JSCO2016: International Session 7 Central Nervous System Tumor

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The 54th Annual Meeting of Japan Society of Clinical Oncology (JSCO2016)

"Renovation of Cancer Medicine in the Mature Society"



International Session 1: Lung Cancer
International Session 2: Colorectal Cancer
International Session 3: Gastric Cancer
International Session 4: Urological Cancer (Prostate and Renal Cancer)
International Session 5: Supportive Care for Adverse Events
International Session 6: Gynecological Cancer (Uterine Body Cancer and Ovarian Cancer)
International Session 7: Central Nervous System Tumor
International Session 8: New Development of Particle Beam Therapy for Cancer
International Session 9: International Cooperation in Radiation Medicine
International Session 10: Recent Advances In Cancer Immunotherapy
International Session 11: Breast Cancer
International Session 12: Pharmacology of Antitumor Agents: New Drug Application (NDA)
International Session 13: Malignant Lymphoma
International Session 14: Palliative Care
International Session 15: Radiation Therapy
International Session 16: Head and Neck Cancer
International Session 17: Skin Cancer (Malignant Melanoma)
International Session 18: Hepato-Biliary and Pancreas Cancers
International Session 19: Leukemia
International Session 20: Ethics for Clinical Research
International Session 21: Esophageal Cancer
International Session 22: Bone and Soft Tissue Tumor
FACO/JSCO Joint Symposium

Abstract Archives (in Japanese)


International Session 7: Central Nervous System Tumor


Brain tumor practice guidelines in Japan
Yoko Nakasu (Division of Neurosurgery, Shizuoka Cancer Center)
Guidelines have become relevant for the treatment of brain tumors, due to the importance of the multidisciplinary coordination of care with medical and neuro-oncology, radiation oncology and neurosurgery. They provide a starting point where a systematic review leads to practice recommendations formulated by a panel of specialty experts.
The Japan Neurosurgical Society recommended the development of practice parameters to treat patients with brain tumor, and requested it of the Japan Society for Neuro-Oncology Guidelines Committee. Three tumors were selected initially because of their multidisciplinary nature of therapies and challenging outcomes: Glioblastoma, primary central nervous system lymphoma and brain metastasis.
These guidelines adhere to a two-tired methodology whereby levels of recommendation are directly linked to levels of evidence with detailed evidentiary tables. The committee members met regularly to assess and screen literature search results. The data from the publications were classified as for evidence level: Class I evidence was defined that provided by one or more randomized controlled clinical trials, Class II as well-designed clinical studies, Class III as cohort studies, or case controlled studies, Class IV as case reports and case series, Class V as expert opinions.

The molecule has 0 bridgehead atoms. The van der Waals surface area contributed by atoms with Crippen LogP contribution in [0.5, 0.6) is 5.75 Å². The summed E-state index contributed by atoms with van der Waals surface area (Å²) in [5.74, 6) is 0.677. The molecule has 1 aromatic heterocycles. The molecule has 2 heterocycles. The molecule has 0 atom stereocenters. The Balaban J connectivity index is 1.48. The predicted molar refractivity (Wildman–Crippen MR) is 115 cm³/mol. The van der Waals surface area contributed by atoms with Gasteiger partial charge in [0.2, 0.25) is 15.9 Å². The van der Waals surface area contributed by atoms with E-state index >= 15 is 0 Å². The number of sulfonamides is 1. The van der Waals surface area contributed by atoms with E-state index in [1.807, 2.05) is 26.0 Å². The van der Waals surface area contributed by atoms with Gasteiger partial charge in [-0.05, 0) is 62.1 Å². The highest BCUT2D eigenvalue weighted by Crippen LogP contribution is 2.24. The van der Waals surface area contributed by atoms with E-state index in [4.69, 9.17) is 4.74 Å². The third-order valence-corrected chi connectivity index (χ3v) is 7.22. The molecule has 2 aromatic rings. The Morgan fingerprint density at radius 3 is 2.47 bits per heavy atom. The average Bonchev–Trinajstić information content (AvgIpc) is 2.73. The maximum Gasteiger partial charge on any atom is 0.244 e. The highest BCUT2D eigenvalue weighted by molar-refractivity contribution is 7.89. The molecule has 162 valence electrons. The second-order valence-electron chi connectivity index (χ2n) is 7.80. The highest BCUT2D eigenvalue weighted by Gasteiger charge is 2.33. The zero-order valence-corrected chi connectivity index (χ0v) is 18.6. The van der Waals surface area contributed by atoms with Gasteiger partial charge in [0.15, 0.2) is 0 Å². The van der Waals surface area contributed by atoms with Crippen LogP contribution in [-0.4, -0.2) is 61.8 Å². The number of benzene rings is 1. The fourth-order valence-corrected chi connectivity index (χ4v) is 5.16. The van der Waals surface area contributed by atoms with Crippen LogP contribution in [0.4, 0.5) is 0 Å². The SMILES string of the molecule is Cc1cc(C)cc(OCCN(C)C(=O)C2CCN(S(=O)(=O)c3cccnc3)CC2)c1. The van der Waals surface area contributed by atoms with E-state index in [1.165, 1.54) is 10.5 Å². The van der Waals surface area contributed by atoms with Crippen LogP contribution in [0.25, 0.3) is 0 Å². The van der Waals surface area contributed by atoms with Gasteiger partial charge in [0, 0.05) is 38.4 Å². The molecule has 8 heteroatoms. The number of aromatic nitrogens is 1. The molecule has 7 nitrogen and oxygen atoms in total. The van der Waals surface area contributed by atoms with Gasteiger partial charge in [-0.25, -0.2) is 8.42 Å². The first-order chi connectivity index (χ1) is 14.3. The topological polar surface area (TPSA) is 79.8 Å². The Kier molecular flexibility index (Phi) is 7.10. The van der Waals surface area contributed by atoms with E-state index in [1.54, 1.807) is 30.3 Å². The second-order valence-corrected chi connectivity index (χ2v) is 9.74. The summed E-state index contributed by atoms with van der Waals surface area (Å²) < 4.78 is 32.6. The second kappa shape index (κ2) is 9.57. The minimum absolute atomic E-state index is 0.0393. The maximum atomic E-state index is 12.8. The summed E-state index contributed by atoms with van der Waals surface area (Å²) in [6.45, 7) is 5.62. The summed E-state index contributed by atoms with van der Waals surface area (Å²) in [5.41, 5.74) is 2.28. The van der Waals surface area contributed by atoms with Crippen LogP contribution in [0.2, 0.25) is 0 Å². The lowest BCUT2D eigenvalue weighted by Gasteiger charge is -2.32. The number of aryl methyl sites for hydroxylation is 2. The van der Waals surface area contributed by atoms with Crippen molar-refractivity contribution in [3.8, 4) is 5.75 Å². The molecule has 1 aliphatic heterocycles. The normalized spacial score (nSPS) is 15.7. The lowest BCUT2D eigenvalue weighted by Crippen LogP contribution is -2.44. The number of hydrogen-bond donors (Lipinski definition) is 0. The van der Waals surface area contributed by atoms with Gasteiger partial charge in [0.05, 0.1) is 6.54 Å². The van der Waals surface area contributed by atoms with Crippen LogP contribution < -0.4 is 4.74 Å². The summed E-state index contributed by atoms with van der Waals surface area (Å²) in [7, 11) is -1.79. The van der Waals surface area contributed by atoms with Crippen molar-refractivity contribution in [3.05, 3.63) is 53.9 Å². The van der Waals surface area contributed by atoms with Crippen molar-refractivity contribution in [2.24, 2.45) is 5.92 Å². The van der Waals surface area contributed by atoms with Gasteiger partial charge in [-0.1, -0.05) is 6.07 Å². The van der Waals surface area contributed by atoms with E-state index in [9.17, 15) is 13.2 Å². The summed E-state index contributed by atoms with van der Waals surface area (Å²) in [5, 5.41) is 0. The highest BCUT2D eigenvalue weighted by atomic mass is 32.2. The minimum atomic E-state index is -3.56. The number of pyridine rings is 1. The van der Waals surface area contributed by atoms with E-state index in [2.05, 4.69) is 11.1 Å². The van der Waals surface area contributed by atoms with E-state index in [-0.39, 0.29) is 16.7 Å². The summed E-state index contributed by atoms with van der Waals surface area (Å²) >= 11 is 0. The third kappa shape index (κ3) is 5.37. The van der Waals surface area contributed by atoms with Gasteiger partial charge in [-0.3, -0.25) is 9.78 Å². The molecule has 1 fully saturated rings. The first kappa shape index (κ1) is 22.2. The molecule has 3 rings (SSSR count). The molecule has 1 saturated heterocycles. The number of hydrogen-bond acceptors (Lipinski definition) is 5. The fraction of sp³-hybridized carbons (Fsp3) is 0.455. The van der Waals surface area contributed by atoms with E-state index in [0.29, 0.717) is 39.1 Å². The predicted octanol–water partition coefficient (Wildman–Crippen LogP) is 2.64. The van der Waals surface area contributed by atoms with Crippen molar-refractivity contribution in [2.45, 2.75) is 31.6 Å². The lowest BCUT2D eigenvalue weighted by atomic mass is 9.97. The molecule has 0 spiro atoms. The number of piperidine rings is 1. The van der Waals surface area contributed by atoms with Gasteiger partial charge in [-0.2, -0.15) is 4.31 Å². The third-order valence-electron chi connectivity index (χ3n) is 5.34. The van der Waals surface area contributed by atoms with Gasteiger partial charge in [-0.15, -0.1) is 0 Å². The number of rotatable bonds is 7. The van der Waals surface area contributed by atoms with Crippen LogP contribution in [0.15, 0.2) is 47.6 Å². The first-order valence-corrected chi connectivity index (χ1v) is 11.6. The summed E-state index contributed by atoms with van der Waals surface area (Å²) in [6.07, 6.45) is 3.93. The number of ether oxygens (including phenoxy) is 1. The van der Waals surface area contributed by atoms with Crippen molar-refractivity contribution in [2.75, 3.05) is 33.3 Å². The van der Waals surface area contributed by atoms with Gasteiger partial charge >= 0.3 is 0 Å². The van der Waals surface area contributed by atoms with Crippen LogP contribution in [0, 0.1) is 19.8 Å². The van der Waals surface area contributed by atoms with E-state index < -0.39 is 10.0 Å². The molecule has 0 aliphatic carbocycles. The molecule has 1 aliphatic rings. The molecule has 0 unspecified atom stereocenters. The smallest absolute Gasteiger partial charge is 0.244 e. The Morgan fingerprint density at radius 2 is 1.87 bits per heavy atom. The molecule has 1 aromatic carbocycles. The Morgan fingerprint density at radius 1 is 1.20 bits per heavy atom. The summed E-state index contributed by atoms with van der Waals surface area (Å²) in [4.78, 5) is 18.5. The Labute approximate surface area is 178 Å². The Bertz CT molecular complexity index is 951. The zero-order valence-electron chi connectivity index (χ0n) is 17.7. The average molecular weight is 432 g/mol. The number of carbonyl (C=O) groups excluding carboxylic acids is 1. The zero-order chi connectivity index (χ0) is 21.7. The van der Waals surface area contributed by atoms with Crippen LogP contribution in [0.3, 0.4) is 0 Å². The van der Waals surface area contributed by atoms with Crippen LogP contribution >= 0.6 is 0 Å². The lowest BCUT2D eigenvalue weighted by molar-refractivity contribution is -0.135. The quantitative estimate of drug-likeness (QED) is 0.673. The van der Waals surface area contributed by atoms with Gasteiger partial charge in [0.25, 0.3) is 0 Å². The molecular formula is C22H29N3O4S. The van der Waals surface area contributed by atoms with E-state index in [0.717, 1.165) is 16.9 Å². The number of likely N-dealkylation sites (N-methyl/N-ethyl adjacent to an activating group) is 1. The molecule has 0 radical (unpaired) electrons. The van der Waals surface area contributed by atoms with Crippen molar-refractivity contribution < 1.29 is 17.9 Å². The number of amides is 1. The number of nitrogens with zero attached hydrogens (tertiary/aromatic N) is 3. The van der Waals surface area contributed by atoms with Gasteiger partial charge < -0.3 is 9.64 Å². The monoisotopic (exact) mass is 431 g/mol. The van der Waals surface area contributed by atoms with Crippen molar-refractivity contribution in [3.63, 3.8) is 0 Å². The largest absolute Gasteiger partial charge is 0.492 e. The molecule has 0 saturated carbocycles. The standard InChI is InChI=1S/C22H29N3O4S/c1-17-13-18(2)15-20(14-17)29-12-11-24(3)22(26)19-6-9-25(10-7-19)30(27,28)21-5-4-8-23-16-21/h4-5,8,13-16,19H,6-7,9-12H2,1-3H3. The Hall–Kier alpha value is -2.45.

With the evidence data classified, the information was summarized as recommendation grades: Grade A was defined as a standard with strong scientific evidences, Grade B as a standard with scientific background, Grade C as practice options or advisories without scientific evidences, Grade D as a prohibited practice with scientific evidences of harm or no effect.
Brain tumor guidelines have sought to reduce unexplained variability in care while not restricting the ability of providers to deliver individualized care for patients. The guidelines provide benchmarking knowledge and show realistic evidence gaps to introduce need of future basic and clinical research.


Health-Related Quality of Life as outcome measure for brain tumor patients
Martin J.B. Taphoorn (Leiden University Medical Center, and Medical Center Haaglanden The Hague, The Netherlands)
Traditionally, treatment efficacy in brain tumor trials is measured with (progression-free) survival as outcome, or imaging changes as a surrogate outcome for survival. Quality of survival is increasingly being recognized as important next to duration of survival, especially in patients that either cannot be cured and have a dismal progression, or have a relatively long survival and run the risk of serious late adverse treatment effects. The multidimensional concept of Health-Related Quality of Life (HRQoL), covering physical, psychological and social functioning, as well as symptoms induced by the disease and its treatment, encompasses all three WHO levels of functioning: impairment, activity limitations and participation restrictions.